The U.S. Justice Department’s trial to block Penguin Random House’s $2.175 billion acquisition of Simon & Schuster got underway last week in Washington DC and is expected to continue for about two weeks. U.S. District Judge Florence Pan is presiding.  A highlight of the hearings came Tuesday, August 2 with iconic author Stephen King testifying in person against the merger.

According to the Associated Press, King said, “I came because I think that consolidation is bad for competition.” The way the industry has evolved, he said, “it becomes tougher and tougher for writers to find money to live on.”

King expressed skepticism toward the two publishers’ commitment to continue to bid for books separately and competitively after a merger.

“You might as well say you’re going to have a husband and wife bidding against each other for the same house,” he quipped. “It would be sort of very gentlemanly and sort of, ‘After you’ and ‘After you,’” he said, gesturing with a polite sweep of the arm.

“The more the publishers consolidate, the harder it is for indie publishers to survive,” King tweeted last year.

“Penguin Random House’s proposed acquisition of Simon & Schuster would further entrench the largest publishing giant in the United States (and the world) and give the merged company control of nearly half of the market to acquire anticipated top-selling books from authors,” according to a pre-trial brief by Justice Department attorney John R. Read.

PRH and S&S are two of what the industry calls the “Big Five” U.S. publishers, a group which includes HarperCollins Publishers, Hachette Book Group, and Macmillan Publishing Group, LLC. The post-merger of the two powerhouses would mean it would share control of the relevant market with the three remaining companies. The Big Five dominate U.S. book publishing and account for over 90% of the market for the acquisition of publishing rights to anticipated top-selling books.

Together, the Big Five publishers are one another’s biggest competitors.  They are the most likely to come up with high advance payments required and are known for their strong editorial and publishing skills.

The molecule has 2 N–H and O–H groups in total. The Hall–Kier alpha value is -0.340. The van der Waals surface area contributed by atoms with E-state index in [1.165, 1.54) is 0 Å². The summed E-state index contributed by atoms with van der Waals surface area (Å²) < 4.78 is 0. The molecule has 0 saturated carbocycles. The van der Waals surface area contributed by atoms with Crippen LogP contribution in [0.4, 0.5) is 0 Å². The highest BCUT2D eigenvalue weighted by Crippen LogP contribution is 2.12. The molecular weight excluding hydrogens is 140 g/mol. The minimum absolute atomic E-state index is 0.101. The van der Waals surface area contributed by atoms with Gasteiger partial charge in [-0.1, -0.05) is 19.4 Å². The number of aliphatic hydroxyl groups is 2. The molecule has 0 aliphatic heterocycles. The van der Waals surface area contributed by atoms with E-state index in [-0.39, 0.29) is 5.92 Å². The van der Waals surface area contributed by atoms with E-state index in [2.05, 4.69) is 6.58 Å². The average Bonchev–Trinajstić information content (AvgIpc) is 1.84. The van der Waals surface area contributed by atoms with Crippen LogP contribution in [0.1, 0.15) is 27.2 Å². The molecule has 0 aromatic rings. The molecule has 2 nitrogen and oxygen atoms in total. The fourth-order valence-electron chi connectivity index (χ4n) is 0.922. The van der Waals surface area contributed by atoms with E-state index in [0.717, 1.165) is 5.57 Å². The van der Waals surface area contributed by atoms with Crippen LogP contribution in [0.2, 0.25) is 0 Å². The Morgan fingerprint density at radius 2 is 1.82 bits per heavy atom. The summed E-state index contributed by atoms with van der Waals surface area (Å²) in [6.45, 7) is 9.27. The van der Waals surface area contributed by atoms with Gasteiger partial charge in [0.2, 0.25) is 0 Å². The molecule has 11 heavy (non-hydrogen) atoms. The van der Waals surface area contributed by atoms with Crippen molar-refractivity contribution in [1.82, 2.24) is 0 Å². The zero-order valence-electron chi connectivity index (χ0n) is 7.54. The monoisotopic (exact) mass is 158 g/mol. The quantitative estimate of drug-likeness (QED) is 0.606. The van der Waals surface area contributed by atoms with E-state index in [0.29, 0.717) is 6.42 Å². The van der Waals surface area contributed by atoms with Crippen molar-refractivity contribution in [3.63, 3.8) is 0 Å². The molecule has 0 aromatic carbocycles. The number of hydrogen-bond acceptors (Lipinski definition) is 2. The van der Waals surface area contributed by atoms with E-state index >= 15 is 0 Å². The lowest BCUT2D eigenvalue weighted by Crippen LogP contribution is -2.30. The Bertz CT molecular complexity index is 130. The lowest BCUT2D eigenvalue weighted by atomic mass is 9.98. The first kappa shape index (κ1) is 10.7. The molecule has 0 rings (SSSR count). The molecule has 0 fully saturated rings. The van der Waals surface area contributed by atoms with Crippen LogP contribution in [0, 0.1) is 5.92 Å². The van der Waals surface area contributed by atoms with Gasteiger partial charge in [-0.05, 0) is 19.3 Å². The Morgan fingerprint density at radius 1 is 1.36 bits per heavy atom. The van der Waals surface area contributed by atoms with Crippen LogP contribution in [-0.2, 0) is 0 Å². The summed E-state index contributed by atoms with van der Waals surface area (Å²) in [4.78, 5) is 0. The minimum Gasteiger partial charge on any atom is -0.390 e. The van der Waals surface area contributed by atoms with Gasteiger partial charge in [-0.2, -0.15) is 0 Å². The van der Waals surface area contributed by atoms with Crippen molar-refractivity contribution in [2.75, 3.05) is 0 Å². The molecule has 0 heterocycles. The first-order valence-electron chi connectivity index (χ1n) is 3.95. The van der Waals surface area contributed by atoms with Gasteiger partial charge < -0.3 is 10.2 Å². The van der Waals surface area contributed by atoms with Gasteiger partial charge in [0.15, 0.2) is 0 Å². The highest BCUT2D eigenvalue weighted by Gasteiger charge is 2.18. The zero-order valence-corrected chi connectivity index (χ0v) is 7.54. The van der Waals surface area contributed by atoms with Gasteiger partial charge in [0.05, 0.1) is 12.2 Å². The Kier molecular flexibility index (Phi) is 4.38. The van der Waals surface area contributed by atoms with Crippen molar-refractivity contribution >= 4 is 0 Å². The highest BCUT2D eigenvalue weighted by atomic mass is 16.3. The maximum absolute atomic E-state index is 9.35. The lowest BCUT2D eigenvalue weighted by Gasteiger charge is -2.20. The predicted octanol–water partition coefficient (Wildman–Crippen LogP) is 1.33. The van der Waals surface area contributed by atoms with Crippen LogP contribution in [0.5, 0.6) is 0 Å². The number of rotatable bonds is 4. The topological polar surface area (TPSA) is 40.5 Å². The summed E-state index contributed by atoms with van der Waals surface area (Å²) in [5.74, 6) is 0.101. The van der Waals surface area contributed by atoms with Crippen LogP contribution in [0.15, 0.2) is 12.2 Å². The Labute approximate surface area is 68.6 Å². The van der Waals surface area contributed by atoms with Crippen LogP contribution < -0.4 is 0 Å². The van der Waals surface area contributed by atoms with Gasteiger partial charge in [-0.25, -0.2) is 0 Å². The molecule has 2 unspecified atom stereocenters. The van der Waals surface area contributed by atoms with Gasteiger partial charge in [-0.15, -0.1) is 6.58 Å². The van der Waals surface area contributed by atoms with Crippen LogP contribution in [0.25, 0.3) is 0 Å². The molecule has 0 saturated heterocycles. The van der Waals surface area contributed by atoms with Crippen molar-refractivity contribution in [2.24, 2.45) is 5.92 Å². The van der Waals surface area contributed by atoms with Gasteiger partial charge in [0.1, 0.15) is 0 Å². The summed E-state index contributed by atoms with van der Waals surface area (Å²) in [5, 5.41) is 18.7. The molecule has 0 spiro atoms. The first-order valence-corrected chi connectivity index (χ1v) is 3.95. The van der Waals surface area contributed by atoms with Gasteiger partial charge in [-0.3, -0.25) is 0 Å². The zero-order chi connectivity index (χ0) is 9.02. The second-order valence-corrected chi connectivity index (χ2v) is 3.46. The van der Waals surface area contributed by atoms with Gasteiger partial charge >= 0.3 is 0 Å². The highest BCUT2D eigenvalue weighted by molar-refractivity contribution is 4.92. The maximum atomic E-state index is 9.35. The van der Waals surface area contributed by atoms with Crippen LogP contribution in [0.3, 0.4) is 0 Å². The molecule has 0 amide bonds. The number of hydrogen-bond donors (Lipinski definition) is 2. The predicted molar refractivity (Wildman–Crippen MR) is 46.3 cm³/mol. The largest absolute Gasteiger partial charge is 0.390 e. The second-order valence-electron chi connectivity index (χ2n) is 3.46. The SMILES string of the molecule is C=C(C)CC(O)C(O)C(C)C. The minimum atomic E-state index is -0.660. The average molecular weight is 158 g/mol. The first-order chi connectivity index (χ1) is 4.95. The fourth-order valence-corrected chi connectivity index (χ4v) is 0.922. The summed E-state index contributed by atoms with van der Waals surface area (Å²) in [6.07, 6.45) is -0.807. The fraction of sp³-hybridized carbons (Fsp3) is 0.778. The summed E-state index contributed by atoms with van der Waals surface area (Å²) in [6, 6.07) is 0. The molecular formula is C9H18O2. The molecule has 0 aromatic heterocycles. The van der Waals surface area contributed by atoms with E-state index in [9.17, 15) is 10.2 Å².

The Justice Department argues that the proposed merger would likely result in authors of anticipated top-selling books receiving smaller advances, meaning authors who labor for years over their manuscripts will be paid less for their efforts and fewer authors will be able to earn a living from writing.

“The Proposed Transaction Will Cede Nearly Fifty Percent of the Market for Anticipated Top-Selling Books to the Combined Firm, Which Will Harm Competition by Lowering Author Advances and Diminishing Output, Creativity, and Diversity,” the legal brief asserts. The move would eliminate significant head-to-head competition between two firms who are already members of the Big Five, the DOJ argues.

Penguin Random House (“PRH”) is the largest trade book publisher worldwide and in the United States.5 Headquartered in New York, New York, PRH is owned by Bertelsmann SE & Co. KgaA (“Bertelsmann”), an international media and services company headquartered in Germany.

PRH has more than ninety U.S. publishing imprints (a trade or brand name for a specific editorial group such as Viking, Riverhead, and Crown) across six publishing divisions. PRH publishes over 2,000 new titles every year in the U.S. Its 2020 U.S. net sales surpassed $2.6 billion.